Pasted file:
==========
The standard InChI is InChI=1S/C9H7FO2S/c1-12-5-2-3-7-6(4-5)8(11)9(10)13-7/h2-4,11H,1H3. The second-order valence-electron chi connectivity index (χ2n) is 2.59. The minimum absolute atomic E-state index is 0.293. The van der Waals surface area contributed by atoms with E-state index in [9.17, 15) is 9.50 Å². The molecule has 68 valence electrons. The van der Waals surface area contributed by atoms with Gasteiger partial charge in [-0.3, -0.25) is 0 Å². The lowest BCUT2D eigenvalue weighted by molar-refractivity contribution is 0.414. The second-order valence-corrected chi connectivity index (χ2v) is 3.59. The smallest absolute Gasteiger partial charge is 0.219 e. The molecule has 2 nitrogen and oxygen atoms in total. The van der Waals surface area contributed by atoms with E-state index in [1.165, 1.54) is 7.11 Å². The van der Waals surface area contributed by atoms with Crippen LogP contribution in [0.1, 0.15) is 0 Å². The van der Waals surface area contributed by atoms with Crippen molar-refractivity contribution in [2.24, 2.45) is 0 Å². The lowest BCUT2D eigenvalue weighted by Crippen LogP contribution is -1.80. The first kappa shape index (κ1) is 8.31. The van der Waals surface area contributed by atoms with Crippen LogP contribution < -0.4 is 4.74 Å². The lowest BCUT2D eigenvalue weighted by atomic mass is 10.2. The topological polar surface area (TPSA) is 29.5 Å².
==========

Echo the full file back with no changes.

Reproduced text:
The standard InChI is InChI=1S/C9H7FO2S/c1-12-5-2-3-7-6(4-5)8(11)9(10)13-7/h2-4,11H,1H3. The second-order valence-electron chi connectivity index (χ2n) is 2.59. The minimum absolute atomic E-state index is 0.293. The van der Waals surface area contributed by atoms with E-state index in [9.17, 15) is 9.50 Å². The molecule has 68 valence electrons. The van der Waals surface area contributed by atoms with Gasteiger partial charge in [-0.3, -0.25) is 0 Å². The lowest BCUT2D eigenvalue weighted by molar-refractivity contribution is 0.414. The second-order valence-corrected chi connectivity index (χ2v) is 3.59. The smallest absolute Gasteiger partial charge is 0.219 e. The molecule has 2 nitrogen and oxygen atoms in total. The van der Waals surface area contributed by atoms with E-state index in [1.165, 1.54) is 7.11 Å². The van der Waals surface area contributed by atoms with Crippen LogP contribution in [0.1, 0.15) is 0 Å². The van der Waals surface area contributed by atoms with Crippen molar-refractivity contribution in [2.24, 2.45) is 0 Å². The lowest BCUT2D eigenvalue weighted by Crippen LogP contribution is -1.80. The first kappa shape index (κ1) is 8.31. The van der Waals surface area contributed by atoms with Crippen LogP contribution < -0.4 is 4.74 Å². The lowest BCUT2D eigenvalue weighted by atomic mass is 10.2. The topological polar surface area (TPSA) is 29.5 Å².